Caltrain Needs Certainty

The governance of Caltrain has been much in the news lately. Given all the talk, one would think that the agency was in a shambles. But it’s not. In fact Caltrain is a well run and well maintained operation that, pre-COVID, was popular with riders and enjoying a steadily increasing ridership.

So why all the hoopla?

MTC, the Caltrain Joint Powers Authority (JPB) and Samtrans, the agency that manages the system for the JPB, have unaccountably squashed four manageable problems into a single highly complex one that they seem unable to address in a calm and dispassionate way, much less resolve.

Let’s take each of the four manageable problems in turn:

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Problem 1:  MTC has long owed Samtrans a portion of the money Samtrans advanced to buy the Caltrain right-of-way from Southern Pacific in 1991. MTC has now said that it will shortly pay Samtrans the $19.6 million owed since in 2008, in exchange for the JPB’s agreement to “consider” any future governance changes that might evolve from MTC’s newly initiated regional governance study.

Problem 2:  The JPB’s Caltrain electrification project is currently $462.4 million over budget. According to the JPB this problem resulted from the COVID shutdown, unforeseen subsoil factors and disputes with the contractor. An additional $200 million in “super contingency” is apparently regarded as necessary to cover possible future difficulties. Needless to say this large overrun is a serious problem in need of redress. To address it the JPB has developed a repayment plan to be provided mostly by local jurisdictions which would raise 55% of the total needed. The JPB hopes to acquire the remaining balance from MTC as well as from State and federal sources.

Problem 3:  Pursuant to the Agreement of 2008, Caltrain is currently managed by Samtrans. Samtrans has done a generally excellent job of providing a successful system in harmony with policies established by the JPB. To ensure good communication between Samtrans and the JPB, Samtrans makes regular reports to the JPB during its monthly meetings. Certain members of the JPB nevertheless feel that the JPB should have more direct control over Caltrain work being done by Samtrans. (A reasonable question might be: “If it ain’t broke, why fix it”). However, in an attempt to move things along, on February 2, 2022 the Samtrans board approved a reorganization proposal which was presented to the JPB at its February 3rd meeting. Based upon what is now on the table, the following Problem 3 issues appear to be outstanding and in need of attention:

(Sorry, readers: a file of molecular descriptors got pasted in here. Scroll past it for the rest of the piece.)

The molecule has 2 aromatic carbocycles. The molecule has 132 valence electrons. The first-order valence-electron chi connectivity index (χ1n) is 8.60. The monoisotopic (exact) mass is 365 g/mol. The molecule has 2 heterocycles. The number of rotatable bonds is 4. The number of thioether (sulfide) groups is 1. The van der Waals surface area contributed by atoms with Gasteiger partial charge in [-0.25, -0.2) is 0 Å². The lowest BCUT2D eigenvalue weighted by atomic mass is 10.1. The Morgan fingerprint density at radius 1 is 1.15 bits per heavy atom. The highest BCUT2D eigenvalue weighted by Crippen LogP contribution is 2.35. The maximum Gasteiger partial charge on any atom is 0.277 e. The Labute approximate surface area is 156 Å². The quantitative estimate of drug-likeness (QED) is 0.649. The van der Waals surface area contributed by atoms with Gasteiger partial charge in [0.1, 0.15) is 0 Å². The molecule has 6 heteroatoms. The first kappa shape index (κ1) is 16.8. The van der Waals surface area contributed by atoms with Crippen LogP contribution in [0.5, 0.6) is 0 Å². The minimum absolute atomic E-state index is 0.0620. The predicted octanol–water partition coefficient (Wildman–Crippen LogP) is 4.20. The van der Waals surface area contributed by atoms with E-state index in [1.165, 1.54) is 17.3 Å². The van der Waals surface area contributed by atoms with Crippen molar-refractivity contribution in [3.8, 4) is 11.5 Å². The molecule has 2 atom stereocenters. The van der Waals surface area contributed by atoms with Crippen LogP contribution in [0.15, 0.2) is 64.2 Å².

1. In exchange for giving up its long held right to exclusively own the Caltrain right-of-way and manage the Caltrain operation, Samtrans wants both the $19.8 million referenced above and an additional $15.2 million “in lost interest”.The JPB understandably has asked for a breakdown on how the latter figure was derived.
  2. Samtrans does not want to give up its rights until it has assurances the funds owed will be provided by an agreed upon “date certain”
  3. Since there will continue to be some shared responsibilities, each agency wants to be indemnified against losses caused by actions beyond its control.Appropriate language needed.
  4. Members of the JPB have asked to see a detailed breakdown of how Samtrans gets paid for its services to the JPB.
  5. JPB members have asked for documentation on how any “shared services” will be defined and paid for.Appropriate language needed.

It should not be difficult to provide answers to all of these questions  and where necessary to include the appropriate language in a letter of agreement between the two agencies.

Problem 4:  Ascertaining the relative value of the Caltrain operation to each of the three counties, an issue ever subject to the perceptions of the various political players, is a knotty separate problem that requires careful analysis. It is suggested that rather than putting the various JPB members in the unproductive position of having to continuously spar with one another over who should pay what to whom, the JPB could create a highly-qualified advisory committee comprised of one JPB Board member from each of the three JPB Counties, one individual separately selected by each of the three respective County Boards of Supervisors and approved by at least seven members of the JPB, and one MTC Commissioner selected by MTC. Such a committee, whatever its makeup, should be charged with coming up with a way of assigning costs to the three counties that is both logical and fair to all parties. If the three affected counties were unable come to agreement, State-administered outside mediation and/or arbitration could be applied.

It appears that with an orderly and professional approach each of the four problems can be expeditiously resolved.

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